In the last issue of PLoS ONE journal, Dr Juan Montoya presents a scan of two puffer fish genomes aimed at detecting and analyzing genes that are involved in adaptive evolution, that is, which confer an advantageous phenotype to their holders (positive Darwinian selection).
This study reveals that more than half of the biological processes targeted by positive Darwinian selection in mammals are also targeted in puffer fishes, highlighting general patterns for vertebrates.
It also reveals that mammalian-specific processes displaying an excess of positively selected genes are related to sensory perception and neurological processes.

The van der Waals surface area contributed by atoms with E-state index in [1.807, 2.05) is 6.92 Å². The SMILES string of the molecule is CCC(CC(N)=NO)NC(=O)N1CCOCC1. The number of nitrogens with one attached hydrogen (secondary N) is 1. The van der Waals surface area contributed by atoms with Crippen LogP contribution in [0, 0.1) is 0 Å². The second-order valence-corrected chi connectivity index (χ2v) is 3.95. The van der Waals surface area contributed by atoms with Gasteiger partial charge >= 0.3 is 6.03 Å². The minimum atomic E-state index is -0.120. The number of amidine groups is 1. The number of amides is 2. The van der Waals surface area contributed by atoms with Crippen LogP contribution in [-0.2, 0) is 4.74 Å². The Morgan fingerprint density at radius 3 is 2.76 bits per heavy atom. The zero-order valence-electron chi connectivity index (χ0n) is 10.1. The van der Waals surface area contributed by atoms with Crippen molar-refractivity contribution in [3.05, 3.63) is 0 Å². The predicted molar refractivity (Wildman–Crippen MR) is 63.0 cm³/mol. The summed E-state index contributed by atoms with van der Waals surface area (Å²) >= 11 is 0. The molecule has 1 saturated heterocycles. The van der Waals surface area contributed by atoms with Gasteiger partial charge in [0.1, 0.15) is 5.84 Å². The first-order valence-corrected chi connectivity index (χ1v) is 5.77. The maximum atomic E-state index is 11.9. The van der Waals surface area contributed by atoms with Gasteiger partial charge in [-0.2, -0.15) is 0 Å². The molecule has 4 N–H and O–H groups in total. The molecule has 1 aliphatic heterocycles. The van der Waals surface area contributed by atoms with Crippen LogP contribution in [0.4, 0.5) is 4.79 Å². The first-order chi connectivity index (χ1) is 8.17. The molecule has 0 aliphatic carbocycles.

For both mammals and fishes, adaptive evolution occurs more often in the extra-cellular environment rather than inside the cell.
This study is also the first to present a genome-wide characterization of neutrally-evolving regions of protein-coding genes.
This analysis uncovered a strong link between neutral evolution and positive Darwinian selection suggesting that neutrally-evolving regions are a major source of novelties screened by positive Darwinian selection.